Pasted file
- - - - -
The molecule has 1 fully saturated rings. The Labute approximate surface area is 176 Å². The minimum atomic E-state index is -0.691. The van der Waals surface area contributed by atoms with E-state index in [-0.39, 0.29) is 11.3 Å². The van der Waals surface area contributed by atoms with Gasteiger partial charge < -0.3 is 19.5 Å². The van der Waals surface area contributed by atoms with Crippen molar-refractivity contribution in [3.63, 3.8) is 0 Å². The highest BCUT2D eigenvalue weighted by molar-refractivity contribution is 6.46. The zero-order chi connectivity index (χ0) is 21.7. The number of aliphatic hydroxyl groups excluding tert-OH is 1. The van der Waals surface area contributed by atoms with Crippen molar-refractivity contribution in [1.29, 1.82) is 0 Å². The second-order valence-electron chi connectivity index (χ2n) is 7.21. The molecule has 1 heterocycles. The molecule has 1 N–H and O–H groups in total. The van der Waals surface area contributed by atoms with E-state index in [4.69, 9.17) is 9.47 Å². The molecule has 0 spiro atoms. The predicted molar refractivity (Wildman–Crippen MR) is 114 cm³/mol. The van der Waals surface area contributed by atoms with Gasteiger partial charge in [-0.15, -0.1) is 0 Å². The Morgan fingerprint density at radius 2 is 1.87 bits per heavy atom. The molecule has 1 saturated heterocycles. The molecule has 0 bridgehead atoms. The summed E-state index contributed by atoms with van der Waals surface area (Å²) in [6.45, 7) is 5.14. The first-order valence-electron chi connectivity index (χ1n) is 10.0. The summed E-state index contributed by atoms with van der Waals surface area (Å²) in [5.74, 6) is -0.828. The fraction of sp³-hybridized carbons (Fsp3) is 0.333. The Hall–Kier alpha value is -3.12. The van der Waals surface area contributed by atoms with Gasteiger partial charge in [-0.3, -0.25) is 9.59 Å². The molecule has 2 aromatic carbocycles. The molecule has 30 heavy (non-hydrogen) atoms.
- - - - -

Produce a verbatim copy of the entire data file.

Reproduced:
The molecule has 1 fully saturated rings. The Labute approximate surface area is 176 Å². The minimum atomic E-state index is -0.691. The van der Waals surface area contributed by atoms with E-state index in [-0.39, 0.29) is 11.3 Å². The van der Waals surface area contributed by atoms with Gasteiger partial charge < -0.3 is 19.5 Å². The van der Waals surface area contributed by atoms with Crippen molar-refractivity contribution in [3.63, 3.8) is 0 Å². The highest BCUT2D eigenvalue weighted by molar-refractivity contribution is 6.46. The zero-order chi connectivity index (χ0) is 21.7. The number of aliphatic hydroxyl groups excluding tert-OH is 1. The van der Waals surface area contributed by atoms with Crippen molar-refractivity contribution in [1.29, 1.82) is 0 Å². The second-order valence-electron chi connectivity index (χ2n) is 7.21. The molecule has 1 heterocycles. The molecule has 1 N–H and O–H groups in total. The van der Waals surface area contributed by atoms with E-state index in [4.69, 9.17) is 9.47 Å². The molecule has 0 spiro atoms. The predicted molar refractivity (Wildman–Crippen MR) is 114 cm³/mol. The van der Waals surface area contributed by atoms with Gasteiger partial charge in [-0.15, -0.1) is 0 Å². The Morgan fingerprint density at radius 2 is 1.87 bits per heavy atom. The molecule has 1 saturated heterocycles. The molecule has 0 bridgehead atoms. The summed E-state index contributed by atoms with van der Waals surface area (Å²) in [6.45, 7) is 5.14. The first-order valence-electron chi connectivity index (χ1n) is 10.0. The summed E-state index contributed by atoms with van der Waals surface area (Å²) in [5.74, 6) is -0.828. The fraction of sp³-hybridized carbons (Fsp3) is 0.333. The Hall–Kier alpha value is -3.12. The van der Waals surface area contributed by atoms with Gasteiger partial charge in [-0.3, -0.25) is 9.59 Å². The molecule has 2 aromatic carbocycles. The molecule has 30 heavy (non-hydrogen) atoms.